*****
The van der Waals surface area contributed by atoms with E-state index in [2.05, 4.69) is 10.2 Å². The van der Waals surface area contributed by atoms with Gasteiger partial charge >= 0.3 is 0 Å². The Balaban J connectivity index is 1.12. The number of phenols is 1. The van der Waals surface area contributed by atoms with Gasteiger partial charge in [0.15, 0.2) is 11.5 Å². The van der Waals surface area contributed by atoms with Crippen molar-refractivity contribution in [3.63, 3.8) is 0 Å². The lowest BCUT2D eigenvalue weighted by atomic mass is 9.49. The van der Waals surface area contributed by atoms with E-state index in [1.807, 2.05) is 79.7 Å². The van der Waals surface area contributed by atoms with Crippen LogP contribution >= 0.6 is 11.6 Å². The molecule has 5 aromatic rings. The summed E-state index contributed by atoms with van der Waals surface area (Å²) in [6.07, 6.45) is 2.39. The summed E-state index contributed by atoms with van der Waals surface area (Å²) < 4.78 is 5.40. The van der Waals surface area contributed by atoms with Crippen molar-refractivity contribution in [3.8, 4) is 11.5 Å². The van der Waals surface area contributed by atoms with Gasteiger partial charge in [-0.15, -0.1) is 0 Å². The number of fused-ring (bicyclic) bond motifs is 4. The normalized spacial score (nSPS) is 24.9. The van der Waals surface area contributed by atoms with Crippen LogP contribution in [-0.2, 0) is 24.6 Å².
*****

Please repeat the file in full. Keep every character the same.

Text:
The van der Waals surface area contributed by atoms with E-state index in [2.05, 4.69) is 10.2 Å². The van der Waals surface area contributed by atoms with Gasteiger partial charge >= 0.3 is 0 Å². The Balaban J connectivity index is 1.12. The number of phenols is 1. The van der Waals surface area contributed by atoms with Gasteiger partial charge in [0.15, 0.2) is 11.5 Å². The van der Waals surface area contributed by atoms with Crippen molar-refractivity contribution in [3.63, 3.8) is 0 Å². The lowest BCUT2D eigenvalue weighted by atomic mass is 9.49. The van der Waals surface area contributed by atoms with E-state index in [1.807, 2.05) is 79.7 Å². The van der Waals surface area contributed by atoms with Crippen LogP contribution >= 0.6 is 11.6 Å². The molecule has 5 aromatic rings. The summed E-state index contributed by atoms with van der Waals surface area (Å²) in [6.07, 6.45) is 2.39. The summed E-state index contributed by atoms with van der Waals surface area (Å²) < 4.78 is 5.40. The van der Waals surface area contributed by atoms with Crippen molar-refractivity contribution in [3.8, 4) is 11.5 Å². The van der Waals surface area contributed by atoms with Gasteiger partial charge in [-0.15, -0.1) is 0 Å². The number of fused-ring (bicyclic) bond motifs is 4. The normalized spacial score (nSPS) is 24.9. The van der Waals surface area contributed by atoms with Crippen LogP contribution in [-0.2, 0) is 24.6 Å².